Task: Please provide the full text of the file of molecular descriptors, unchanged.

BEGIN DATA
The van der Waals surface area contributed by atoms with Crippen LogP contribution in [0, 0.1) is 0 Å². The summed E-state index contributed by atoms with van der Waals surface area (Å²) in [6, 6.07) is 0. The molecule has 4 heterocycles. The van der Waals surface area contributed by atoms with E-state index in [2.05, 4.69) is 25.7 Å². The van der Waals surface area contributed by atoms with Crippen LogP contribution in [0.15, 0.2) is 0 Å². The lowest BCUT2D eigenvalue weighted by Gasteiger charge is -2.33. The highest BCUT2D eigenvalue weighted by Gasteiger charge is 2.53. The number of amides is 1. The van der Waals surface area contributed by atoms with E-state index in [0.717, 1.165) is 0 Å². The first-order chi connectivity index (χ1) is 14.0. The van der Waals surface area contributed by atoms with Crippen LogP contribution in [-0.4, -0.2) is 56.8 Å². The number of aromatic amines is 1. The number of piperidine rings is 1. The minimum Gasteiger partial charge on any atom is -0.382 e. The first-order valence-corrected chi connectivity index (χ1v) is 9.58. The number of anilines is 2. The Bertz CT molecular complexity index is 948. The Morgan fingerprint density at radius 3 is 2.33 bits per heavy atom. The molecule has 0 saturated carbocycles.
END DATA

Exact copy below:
The van der Waals surface area contributed by atoms with Crippen LogP contribution in [0, 0.1) is 0 Å². The summed E-state index contributed by atoms with van der Waals surface area (Å²) in [6, 6.07) is 0. The molecule has 4 heterocycles. The van der Waals surface area contributed by atoms with E-state index in [2.05, 4.69) is 25.7 Å². The van der Waals surface area contributed by atoms with Crippen LogP contribution in [0.15, 0.2) is 0 Å². The lowest BCUT2D eigenvalue weighted by Gasteiger charge is -2.33. The highest BCUT2D eigenvalue weighted by Gasteiger charge is 2.53. The number of amides is 1. The van der Waals surface area contributed by atoms with E-state index in [0.717, 1.165) is 0 Å². The first-order chi connectivity index (χ1) is 14.0. The van der Waals surface area contributed by atoms with Crippen LogP contribution in [-0.4, -0.2) is 56.8 Å². The number of aromatic amines is 1. The number of piperidine rings is 1. The minimum Gasteiger partial charge on any atom is -0.382 e. The first-order valence-corrected chi connectivity index (χ1v) is 9.58. The number of anilines is 2. The Bertz CT molecular complexity index is 948. The Morgan fingerprint density at radius 3 is 2.33 bits per heavy atom. The molecule has 0 saturated carbocycles.